Getting Your Fiscal House in Order in 2014
By now, most of you diehard “resolutionists” have committed your 2014 goals to paper. You are full of confidence or at least a hopeful expectation that this year will be the year you really get your life in order. You’ve vowed not to repeat past mistakes and are ready to take the bull, the new year, by the horns.
Before the year gets away from you, as they always seem to do, and you find some of your goals falling by the wayside, again, as they always seem to do, you may want to make sure you get your fiscal house in order first. After all, most people’s resolutions consistently revolve around two things: health and money.
Even the federal government has a New Year’s Resolutions site with links of references to help you stay on track. Not too surprisingly, three of the 13 most popular resolutions are money focused – getting a job, saving money and managing debt.
So before you get caught up in life and your best New Year’s intentions fade away with the glitter of the holiday season, consider the following financial checklist for the new year.
Meet with a financial advisor. If you haven’t had a discussion with a financial advisor in some time, or ever, now is the time to do so. It’s never too early or too late to begin planning for your future/retirement. If you already have a financial advisor it is a good idea to meet with him or her at least once a year to monitor your progress and evaluate your plan.
Look at your taxes. If you are one of the many April 15 procrastinators this could be the year to change that. While you are waiting on your W-2s, 1099s, etc., you can begin getting your receipts in order and/or schedule an appointment with your tax preparer. Why not take the stress off tax season this year and get your taxes done early, especially if you are getting a refund. Please note that the earliest day the IRS will be processing 2013 individual tax returns this year is Jan. 31. This date is slightly later than usual due to the government shutdown last fall.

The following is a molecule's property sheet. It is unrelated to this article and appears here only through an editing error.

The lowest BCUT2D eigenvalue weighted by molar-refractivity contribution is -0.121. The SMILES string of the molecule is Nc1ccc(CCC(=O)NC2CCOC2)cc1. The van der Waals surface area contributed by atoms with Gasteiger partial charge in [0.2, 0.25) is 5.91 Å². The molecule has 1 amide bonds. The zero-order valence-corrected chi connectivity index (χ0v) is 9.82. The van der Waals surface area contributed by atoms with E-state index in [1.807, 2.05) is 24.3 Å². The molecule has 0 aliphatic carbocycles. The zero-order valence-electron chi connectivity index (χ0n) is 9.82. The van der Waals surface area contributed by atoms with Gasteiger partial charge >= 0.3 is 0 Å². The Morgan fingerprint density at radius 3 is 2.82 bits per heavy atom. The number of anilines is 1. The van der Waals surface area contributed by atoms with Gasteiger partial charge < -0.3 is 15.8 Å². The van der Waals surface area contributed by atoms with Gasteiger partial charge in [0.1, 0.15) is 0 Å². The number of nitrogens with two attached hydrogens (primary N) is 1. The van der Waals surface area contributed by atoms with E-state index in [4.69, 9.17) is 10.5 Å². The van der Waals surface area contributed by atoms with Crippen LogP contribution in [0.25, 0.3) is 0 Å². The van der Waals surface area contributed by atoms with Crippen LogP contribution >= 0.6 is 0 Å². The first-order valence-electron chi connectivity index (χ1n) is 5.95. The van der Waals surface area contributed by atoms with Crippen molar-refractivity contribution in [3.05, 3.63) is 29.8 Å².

Develop or review your budget. If you haven’t created a budget, create one, or if you haven’t looked at your budget in some time, it’s time to update it. Things change (having a baby, elimination of a debt, an increase in household utilities, etc.) and consequently this affects your budget. This is also great time to re-evaluate your expenses. Cancel subscriptions or services you never use and contact companies that your do business with regularly (e.g. your cable company) to see if they can offer you a better rate. Increase deductibles on your automobile, home or medical insurance, if possible, to lower your monthly premiums.
Update your will. Like your budget, any changes, good or bad (e.g. divorce), can affect your will. If you don’t have a will, now is a good time to draft one.
Check your credit report. With identity theft on the rise, it’s very wise to monitor your credit. At annualcreditreport.com, you can get a free credit report from each of the three credit reporting agencies once a year.
Evaluate your retirement situation (ties in with ‘Meet with a financial advisor’). If you haven’t begun putting away money for retirement, there is no time better than now to start. Most financial experts will tell you to set aside 10 to 15 percent of your annual income each year for retirement. However, if you can’t manage that, put away as much as you can. Remember, saving something is better than nothing.
If you are on target with your yearly retirement contributions, it’s a great time to review your retirement accounts and strategies. If possible, according to financial experts, savers should increase their retirement contributions by 1 percent each year. You should continue this increase every year as long as you can until you are saving the maximum allowed by the IRS.
As is the case when making any major changes in your life, Rome was not built in a day. However, if you will commit to at least one of these recommendations, your 2014 finances are sure to see an improvement over 2013.